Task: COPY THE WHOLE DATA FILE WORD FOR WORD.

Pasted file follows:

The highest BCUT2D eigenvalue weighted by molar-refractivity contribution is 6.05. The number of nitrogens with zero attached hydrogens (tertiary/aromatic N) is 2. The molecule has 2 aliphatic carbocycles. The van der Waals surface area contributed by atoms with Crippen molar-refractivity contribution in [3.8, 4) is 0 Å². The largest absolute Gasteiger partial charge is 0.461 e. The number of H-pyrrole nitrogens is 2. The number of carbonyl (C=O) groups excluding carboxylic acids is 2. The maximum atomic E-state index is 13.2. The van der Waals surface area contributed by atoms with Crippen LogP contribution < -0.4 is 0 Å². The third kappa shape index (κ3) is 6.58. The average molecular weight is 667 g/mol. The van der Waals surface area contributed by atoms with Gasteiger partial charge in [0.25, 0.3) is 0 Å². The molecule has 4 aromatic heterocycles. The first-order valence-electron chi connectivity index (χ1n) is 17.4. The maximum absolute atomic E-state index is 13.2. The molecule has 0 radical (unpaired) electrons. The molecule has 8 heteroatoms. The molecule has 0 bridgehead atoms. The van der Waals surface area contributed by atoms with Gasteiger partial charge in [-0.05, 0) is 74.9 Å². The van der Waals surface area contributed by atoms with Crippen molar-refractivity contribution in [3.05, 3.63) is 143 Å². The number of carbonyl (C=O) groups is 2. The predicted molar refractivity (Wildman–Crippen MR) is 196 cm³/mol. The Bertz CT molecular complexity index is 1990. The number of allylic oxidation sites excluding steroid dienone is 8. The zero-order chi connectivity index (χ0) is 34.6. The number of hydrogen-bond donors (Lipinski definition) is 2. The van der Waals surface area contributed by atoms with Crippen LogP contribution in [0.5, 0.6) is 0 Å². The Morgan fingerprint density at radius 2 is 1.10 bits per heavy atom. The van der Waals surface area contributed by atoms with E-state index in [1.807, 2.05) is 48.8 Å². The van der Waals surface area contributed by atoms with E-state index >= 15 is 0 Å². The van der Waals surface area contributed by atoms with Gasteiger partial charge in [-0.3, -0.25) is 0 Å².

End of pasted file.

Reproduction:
The highest BCUT2D eigenvalue weighted by molar-refractivity contribution is 6.05. The number of nitrogens with zero attached hydrogens (tertiary/aromatic N) is 2. The molecule has 2 aliphatic carbocycles. The van der Waals surface area contributed by atoms with Crippen molar-refractivity contribution in [3.8, 4) is 0 Å². The largest absolute Gasteiger partial charge is 0.461 e. The number of H-pyrrole nitrogens is 2. The number of carbonyl (C=O) groups excluding carboxylic acids is 2. The maximum atomic E-state index is 13.2. The van der Waals surface area contributed by atoms with Crippen LogP contribution < -0.4 is 0 Å². The third kappa shape index (κ3) is 6.58. The average molecular weight is 667 g/mol. The van der Waals surface area contributed by atoms with Gasteiger partial charge in [0.25, 0.3) is 0 Å². The molecule has 4 aromatic heterocycles. The first-order valence-electron chi connectivity index (χ1n) is 17.4. The maximum absolute atomic E-state index is 13.2. The molecule has 0 radical (unpaired) electrons. The molecule has 8 heteroatoms. The molecule has 0 bridgehead atoms. The van der Waals surface area contributed by atoms with Gasteiger partial charge in [-0.05, 0) is 74.9 Å². The van der Waals surface area contributed by atoms with Crippen molar-refractivity contribution in [3.05, 3.63) is 143 Å². The number of carbonyl (C=O) groups is 2. The predicted molar refractivity (Wildman–Crippen MR) is 196 cm³/mol. The Bertz CT molecular complexity index is 1990. The number of allylic oxidation sites excluding steroid dienone is 8. The zero-order chi connectivity index (χ0) is 34.6. The number of hydrogen-bond donors (Lipinski definition) is 2. The van der Waals surface area contributed by atoms with Crippen LogP contribution in [0.5, 0.6) is 0 Å². The Morgan fingerprint density at radius 2 is 1.10 bits per heavy atom. The van der Waals surface area contributed by atoms with E-state index in [1.807, 2.05) is 48.8 Å². The van der Waals surface area contributed by atoms with E-state index >= 15 is 0 Å². The van der Waals surface area contributed by atoms with Gasteiger partial charge in [-0.3, -0.25) is 0 Å².